Adam Nagourney, Carl Hulse and Jeff Zeleny, NYT
The contest is coming to a close as Puerto Rico votes on Sunday and Montana and South Dakota on Tuesday, finishing a process that began five months ago in Iowa. Even if those results do not put Senator Barack Obama over the top, aides to both Mr. Obama and Mrs. Clinton said they expected enough superdelegates to rally behind Mr. Obama in the 48 hours after the final primaries to allow him to proclaim himself the nominee.
In many ways, Mr. Obama is wheezing across the finish line after making a strong start: He has won only 6 of the 13 Democratic contests held since March 4, drawing 6.1 million votes, compared with 6.6 million for Mrs. Clinton.
Mrs. Clinton has kept her counsel about what she might do to draw her campaign to a close. But when the rules committee of the Democratic Party divided up delegates from Michigan and Florida on Saturday night, Harold Ickes, a committee member and Clinton adviser, said she was reserving the right to contest the decision into the summer.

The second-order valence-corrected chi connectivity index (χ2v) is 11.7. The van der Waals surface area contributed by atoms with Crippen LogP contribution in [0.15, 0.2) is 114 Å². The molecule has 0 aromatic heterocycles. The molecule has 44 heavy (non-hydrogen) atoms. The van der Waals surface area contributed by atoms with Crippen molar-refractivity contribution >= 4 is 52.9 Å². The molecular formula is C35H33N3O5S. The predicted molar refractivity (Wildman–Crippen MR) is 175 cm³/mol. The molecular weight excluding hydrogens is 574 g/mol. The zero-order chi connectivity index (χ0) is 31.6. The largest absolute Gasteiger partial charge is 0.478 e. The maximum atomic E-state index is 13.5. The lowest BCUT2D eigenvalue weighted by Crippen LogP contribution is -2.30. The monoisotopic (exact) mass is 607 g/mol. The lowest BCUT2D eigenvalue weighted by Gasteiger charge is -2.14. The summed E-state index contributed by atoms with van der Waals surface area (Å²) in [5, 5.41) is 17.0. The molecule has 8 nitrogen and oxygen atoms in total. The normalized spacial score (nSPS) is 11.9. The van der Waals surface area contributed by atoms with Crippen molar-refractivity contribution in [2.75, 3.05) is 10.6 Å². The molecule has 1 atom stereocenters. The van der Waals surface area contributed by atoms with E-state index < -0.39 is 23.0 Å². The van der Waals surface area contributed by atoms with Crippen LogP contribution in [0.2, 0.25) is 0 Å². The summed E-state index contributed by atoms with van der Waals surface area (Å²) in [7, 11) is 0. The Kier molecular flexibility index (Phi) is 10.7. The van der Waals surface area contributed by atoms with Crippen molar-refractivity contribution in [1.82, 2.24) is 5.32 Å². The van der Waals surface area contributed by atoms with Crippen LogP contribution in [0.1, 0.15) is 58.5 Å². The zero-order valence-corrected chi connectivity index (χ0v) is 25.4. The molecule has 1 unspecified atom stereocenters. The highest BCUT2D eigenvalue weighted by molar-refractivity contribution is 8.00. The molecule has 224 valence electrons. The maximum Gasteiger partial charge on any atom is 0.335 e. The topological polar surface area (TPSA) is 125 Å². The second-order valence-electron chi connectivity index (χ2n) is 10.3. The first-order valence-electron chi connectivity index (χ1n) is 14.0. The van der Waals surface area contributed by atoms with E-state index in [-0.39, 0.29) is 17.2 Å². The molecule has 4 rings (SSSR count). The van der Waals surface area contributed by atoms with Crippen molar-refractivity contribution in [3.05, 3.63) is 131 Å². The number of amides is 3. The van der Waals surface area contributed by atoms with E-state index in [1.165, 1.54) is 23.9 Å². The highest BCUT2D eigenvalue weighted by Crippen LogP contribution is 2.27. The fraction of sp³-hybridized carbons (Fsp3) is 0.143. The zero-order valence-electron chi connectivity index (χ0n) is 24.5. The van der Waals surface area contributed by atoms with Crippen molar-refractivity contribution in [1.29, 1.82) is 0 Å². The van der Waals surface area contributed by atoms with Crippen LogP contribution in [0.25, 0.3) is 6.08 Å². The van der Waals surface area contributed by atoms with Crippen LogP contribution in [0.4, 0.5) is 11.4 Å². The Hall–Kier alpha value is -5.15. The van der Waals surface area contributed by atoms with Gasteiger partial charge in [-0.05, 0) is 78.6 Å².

Still, despite the fireworks, Mrs. Clinton’s associates said she seemed to have come to terms over the last week with the near certainty that she would not win the nomination, even as she continued to assert, with what one associate described as subdued resignation, that the Democrats are making a mistake in sending Mr. Obama up against Senator John McCain, the presumptive Republican nominee.
Her associates said the most likely outcome was that she would end her bid with a speech, probably back home in New York, in which she would endorse Mr. Obama. Mrs. Clinton herself suggested on Friday that the contest would end sometime next week.